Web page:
President Donald Trump’s executive orders on immigration and refugees have much to do with Islam. They are outrageous, in my view, and I will have more to say about them in a post to come soon. The orders are likely to play into a culture war over Islam that has been going on in the West at least as far back as the attacks of September 11th, 2001. It’s the same debate over and over again, flaring up every time there is an incident somewhere involving a Muslim or group of Muslims committing violence: Paris, San Bernardino, Berlin, Benghazi, ISIS, and so on. There are hawks who think that Islam is hardwired for violence and doves who think that Islam, like all religions, is basically peaceful but has its extremists.

Who is right? I take up this question through two pieces published in Public Discourse. See here and here. My arguments preview a book that I am revising for publication, Religious Freedom in Islam? Intervening in a Culture War. To preview my position, both hawks and doves are right and wrong. Understanding how can calm the culture wars and give us a more constructive approach to Islam, both within and outside the West. The key to it all is religious freedom.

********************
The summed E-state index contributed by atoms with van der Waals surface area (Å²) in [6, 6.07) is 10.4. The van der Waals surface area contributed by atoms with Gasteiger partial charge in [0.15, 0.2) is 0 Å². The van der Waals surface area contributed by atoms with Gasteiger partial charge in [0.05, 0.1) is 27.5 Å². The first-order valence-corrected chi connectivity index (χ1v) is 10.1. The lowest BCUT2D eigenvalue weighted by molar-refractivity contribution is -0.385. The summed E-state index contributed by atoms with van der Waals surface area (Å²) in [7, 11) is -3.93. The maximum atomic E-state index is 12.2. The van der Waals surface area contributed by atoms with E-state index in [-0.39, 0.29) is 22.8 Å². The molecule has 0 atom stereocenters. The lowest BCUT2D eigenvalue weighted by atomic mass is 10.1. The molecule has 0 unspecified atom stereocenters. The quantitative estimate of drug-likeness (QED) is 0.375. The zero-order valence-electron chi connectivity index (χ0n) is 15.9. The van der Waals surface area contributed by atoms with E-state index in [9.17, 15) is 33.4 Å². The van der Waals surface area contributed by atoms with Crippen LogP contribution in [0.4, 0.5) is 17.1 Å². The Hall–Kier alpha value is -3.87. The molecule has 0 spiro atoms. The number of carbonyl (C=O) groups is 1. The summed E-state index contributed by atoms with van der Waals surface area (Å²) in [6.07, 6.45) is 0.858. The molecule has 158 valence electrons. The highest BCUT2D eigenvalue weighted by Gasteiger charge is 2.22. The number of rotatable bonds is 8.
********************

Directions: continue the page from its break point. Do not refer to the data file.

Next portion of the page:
The Abortion Paradox

This year, when I and most likely hundreds of thousands of other people walk in the March for Life in Washington, D.C., we will be doing so with greater optimism than we have had in many years. We have a president in the White House who promises strong measures to protect the unborn.

This is ironic. I did not vote for Trump in good part because of his many statements that augured exclusions of entire classes of people from our national life as well as the compromise of human rights. Yet he is quite likely to take serious measures towards including the unborn in our national community. Meanwhile, the other candidate promised inclusion and tolerance but would exclude the unborn from the human family right up to the moment of birth. Her party brashly celebrated its extreme abortion rights stance and made no room for pro-life voices in its 2016 national convention, just as in 2012.